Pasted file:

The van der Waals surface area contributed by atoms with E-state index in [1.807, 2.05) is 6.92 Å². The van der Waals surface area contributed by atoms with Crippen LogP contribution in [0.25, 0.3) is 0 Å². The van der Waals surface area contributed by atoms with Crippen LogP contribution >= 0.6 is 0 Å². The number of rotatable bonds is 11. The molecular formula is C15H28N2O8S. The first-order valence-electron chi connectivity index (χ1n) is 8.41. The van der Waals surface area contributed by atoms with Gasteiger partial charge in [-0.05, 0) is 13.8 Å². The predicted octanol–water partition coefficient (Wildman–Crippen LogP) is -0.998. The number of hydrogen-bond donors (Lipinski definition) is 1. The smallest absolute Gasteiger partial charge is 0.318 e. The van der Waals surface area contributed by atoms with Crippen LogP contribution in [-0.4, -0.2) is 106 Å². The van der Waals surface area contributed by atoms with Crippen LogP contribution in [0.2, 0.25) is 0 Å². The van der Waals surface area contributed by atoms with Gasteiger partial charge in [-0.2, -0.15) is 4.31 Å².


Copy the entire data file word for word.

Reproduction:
The van der Waals surface area contributed by atoms with E-state index in [1.807, 2.05) is 6.92 Å². The van der Waals surface area contributed by atoms with Crippen LogP contribution in [0.25, 0.3) is 0 Å². The van der Waals surface area contributed by atoms with Crippen LogP contribution >= 0.6 is 0 Å². The number of rotatable bonds is 11. The molecular formula is C15H28N2O8S. The first-order valence-electron chi connectivity index (χ1n) is 8.41. The van der Waals surface area contributed by atoms with Gasteiger partial charge in [-0.05, 0) is 13.8 Å². The predicted octanol–water partition coefficient (Wildman–Crippen LogP) is -0.998. The number of hydrogen-bond donors (Lipinski definition) is 1. The smallest absolute Gasteiger partial charge is 0.318 e. The van der Waals surface area contributed by atoms with Crippen LogP contribution in [-0.4, -0.2) is 106 Å². The van der Waals surface area contributed by atoms with Crippen LogP contribution in [0.2, 0.25) is 0 Å². The van der Waals surface area contributed by atoms with Gasteiger partial charge in [-0.2, -0.15) is 4.31 Å².